Tax experts: a helping hand?

I am in need of some very general tax advice. Mainly, I want to know what I can expect at the end of this year.

I’ve recently started a job as a driver to earn some extra cash. It involves me driving some 300 to 400 miles per day on my own car. At the end of a week I might have driven close to 1500 miles, spent over a hundred dollars in gas, and sometimes close to a hundred dollars in tolls.

As part of the job I had to register as my own buisness, essentially an independant contractor.

So my questions are: Should I expect to pay uncle Sam a lot, even after all the miles and tolls?

What information should I be keeping. So far I have toll receipts and gas receipts. Anything else I should be keeping?

I am not a tax expert, but you’ll want a log book. A notebook will do. Date each trip, number of miles and its business purpose. Write down each toll you pay for the trip. You’ll have a hard time proving to the IRS that the $20 you spent to fill up the tank of your own car went for business purposes without good records.
You should expect to pay Uncle Sam your marginal tax rate after expenses, plus self employment tax (i.e. social security and FICA). If your day job pays you a lot of money, that might be 40% or more of your profit. But you probably aren’t doing this if your day job pays you $150,000 a year.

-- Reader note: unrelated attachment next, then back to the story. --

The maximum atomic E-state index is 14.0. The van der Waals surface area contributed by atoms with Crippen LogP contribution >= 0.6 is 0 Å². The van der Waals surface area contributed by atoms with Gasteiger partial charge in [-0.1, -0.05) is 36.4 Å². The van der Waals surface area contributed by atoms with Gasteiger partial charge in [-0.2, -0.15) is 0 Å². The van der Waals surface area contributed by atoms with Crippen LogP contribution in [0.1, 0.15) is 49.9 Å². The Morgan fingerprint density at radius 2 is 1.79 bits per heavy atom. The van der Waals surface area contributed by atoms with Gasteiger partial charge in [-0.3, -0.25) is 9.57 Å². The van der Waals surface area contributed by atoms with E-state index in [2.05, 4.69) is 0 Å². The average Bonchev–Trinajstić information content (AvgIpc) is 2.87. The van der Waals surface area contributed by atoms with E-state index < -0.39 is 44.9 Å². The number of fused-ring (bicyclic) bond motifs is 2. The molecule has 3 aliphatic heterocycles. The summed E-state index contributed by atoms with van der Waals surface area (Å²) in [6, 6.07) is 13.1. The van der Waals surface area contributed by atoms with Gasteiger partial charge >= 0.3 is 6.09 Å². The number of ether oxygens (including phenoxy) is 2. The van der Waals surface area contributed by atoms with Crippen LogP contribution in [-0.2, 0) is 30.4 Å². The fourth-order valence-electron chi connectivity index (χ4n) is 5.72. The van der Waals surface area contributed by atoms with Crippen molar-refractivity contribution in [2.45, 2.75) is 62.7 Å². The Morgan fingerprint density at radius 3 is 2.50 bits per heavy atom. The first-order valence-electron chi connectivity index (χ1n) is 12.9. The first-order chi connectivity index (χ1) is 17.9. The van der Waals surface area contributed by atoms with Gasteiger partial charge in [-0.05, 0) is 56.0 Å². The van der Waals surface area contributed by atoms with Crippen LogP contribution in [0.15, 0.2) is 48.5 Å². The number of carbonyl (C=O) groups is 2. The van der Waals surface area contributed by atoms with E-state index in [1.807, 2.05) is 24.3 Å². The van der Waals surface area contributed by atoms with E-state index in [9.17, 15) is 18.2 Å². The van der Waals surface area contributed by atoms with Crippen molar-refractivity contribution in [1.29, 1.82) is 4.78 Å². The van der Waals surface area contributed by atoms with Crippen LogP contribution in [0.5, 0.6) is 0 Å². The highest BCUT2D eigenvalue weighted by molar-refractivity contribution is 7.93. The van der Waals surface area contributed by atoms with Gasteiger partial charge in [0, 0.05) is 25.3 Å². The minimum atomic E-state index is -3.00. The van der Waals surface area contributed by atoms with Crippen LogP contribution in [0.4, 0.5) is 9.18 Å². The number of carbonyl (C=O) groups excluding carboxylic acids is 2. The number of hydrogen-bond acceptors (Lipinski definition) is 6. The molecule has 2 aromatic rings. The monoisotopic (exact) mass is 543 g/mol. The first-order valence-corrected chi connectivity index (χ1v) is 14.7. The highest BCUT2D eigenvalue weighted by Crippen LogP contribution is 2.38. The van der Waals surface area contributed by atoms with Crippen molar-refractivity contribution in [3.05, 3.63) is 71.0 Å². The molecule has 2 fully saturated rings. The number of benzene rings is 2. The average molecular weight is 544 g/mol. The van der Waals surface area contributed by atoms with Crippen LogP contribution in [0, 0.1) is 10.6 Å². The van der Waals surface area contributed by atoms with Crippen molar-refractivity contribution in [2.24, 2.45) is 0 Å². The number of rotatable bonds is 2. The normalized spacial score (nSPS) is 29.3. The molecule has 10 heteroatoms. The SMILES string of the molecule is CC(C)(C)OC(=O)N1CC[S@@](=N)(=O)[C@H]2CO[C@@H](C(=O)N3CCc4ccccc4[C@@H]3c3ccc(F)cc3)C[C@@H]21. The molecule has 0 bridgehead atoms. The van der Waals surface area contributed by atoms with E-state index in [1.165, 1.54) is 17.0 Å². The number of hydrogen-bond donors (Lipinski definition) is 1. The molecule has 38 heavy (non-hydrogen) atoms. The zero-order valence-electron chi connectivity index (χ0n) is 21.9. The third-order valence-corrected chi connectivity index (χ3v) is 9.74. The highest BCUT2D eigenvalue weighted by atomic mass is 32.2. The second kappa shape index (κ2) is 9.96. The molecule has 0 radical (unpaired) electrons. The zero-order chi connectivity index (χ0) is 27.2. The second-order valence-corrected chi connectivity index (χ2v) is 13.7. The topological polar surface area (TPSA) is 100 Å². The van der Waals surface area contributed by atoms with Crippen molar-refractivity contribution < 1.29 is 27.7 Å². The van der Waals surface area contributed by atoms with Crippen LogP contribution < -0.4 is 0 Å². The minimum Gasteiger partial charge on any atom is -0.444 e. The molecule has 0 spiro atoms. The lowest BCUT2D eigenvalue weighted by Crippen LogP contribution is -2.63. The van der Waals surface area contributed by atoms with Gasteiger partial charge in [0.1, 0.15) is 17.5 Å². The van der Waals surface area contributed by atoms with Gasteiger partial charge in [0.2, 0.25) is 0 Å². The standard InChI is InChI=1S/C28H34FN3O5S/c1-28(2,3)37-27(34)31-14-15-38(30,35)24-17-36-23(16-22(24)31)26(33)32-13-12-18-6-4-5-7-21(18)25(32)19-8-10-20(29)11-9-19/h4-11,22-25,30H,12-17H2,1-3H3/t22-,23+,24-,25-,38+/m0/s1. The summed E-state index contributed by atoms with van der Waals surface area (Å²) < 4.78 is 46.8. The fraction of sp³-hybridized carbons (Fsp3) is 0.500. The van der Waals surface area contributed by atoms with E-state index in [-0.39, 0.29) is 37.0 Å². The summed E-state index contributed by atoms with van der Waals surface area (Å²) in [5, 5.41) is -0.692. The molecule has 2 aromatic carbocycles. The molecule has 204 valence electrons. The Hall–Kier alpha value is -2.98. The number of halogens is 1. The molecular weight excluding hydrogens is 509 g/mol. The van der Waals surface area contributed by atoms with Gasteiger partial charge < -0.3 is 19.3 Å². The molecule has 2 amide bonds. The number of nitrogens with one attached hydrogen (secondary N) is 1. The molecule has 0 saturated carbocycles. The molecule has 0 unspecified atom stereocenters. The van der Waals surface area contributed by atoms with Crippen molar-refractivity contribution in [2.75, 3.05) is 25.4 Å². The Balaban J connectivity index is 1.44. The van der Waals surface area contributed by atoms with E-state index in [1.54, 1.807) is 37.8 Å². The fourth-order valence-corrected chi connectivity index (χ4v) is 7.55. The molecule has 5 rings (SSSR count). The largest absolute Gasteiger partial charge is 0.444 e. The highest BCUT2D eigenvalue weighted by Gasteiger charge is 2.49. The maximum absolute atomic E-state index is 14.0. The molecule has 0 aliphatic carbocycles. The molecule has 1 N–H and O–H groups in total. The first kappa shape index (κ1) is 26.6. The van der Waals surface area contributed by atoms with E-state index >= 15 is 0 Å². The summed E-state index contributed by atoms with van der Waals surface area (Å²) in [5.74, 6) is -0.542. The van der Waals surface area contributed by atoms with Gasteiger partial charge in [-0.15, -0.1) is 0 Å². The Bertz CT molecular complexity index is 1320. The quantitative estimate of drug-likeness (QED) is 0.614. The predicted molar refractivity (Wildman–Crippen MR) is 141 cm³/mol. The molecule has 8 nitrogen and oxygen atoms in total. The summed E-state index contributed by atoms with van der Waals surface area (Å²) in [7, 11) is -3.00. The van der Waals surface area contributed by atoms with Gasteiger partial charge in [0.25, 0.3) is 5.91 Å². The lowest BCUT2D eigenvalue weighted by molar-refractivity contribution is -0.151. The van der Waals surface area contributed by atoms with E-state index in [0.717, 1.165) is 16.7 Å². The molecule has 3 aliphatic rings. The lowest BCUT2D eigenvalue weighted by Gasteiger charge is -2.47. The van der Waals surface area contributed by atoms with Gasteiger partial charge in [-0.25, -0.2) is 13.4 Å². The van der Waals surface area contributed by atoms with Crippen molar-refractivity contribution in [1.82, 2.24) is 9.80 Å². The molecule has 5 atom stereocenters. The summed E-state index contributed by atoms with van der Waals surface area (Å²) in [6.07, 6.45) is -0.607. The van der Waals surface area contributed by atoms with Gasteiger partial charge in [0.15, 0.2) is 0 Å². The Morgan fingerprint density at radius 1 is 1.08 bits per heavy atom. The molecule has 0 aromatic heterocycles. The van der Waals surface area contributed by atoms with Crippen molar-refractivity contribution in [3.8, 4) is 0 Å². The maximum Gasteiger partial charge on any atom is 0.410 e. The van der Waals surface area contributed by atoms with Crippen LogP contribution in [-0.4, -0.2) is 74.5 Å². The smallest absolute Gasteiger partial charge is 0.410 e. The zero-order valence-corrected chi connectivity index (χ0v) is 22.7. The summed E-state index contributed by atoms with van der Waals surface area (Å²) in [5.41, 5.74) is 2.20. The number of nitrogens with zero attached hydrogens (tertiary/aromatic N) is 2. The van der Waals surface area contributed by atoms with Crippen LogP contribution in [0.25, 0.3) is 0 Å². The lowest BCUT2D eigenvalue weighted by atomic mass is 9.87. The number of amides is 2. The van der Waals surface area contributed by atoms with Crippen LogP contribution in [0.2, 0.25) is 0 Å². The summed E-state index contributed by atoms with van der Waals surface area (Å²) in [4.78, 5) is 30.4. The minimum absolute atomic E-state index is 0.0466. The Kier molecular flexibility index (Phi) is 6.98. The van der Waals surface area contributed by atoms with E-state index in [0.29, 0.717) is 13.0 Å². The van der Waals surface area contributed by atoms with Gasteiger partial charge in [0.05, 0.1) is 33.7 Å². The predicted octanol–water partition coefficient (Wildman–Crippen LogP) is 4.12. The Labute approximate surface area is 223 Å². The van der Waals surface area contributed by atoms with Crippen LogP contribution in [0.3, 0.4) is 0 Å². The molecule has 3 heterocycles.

Thanks Dangerousa, so it’s going to be social security, FICA and whatever tax bracket I fall under minus expenses, right?

I did start a log book stating the mileage, tolls, and gas for the day, as well as the number of the particular job orders for the day.

I hope that + the pay stubs + the receipts will be enough ::crosses fingers::

Another follow up question, what exactly does ‘expenses’ cover? The exact amount of gas? A certain amount per mile? Does it include ALL tolls, or only some?

Anywhere I could get my hands on this info, in case it varies form state to state?

IANATax Expert, but “expenses” can include all expenses for the car – fuel, mileage, repairs, tolls, plus depreciation. Do keep that logbook up; contemporaneous records are the key not only to filing accurate tax returns but in case you get audited.

Usually the IRS does a deduction per mile thing that is inclusive of wear and tear (depreciation), insurance, gas, etc. If you keep a seperate car for your business, you’d have more luck tracking each expense, depreciating the car, etc. At this point however, you need someone who does taxes to answer the question for sure.

Another thing is that if the income is significant, you’ll need to file quarterly. Its probably worth talking to a real tax accountant.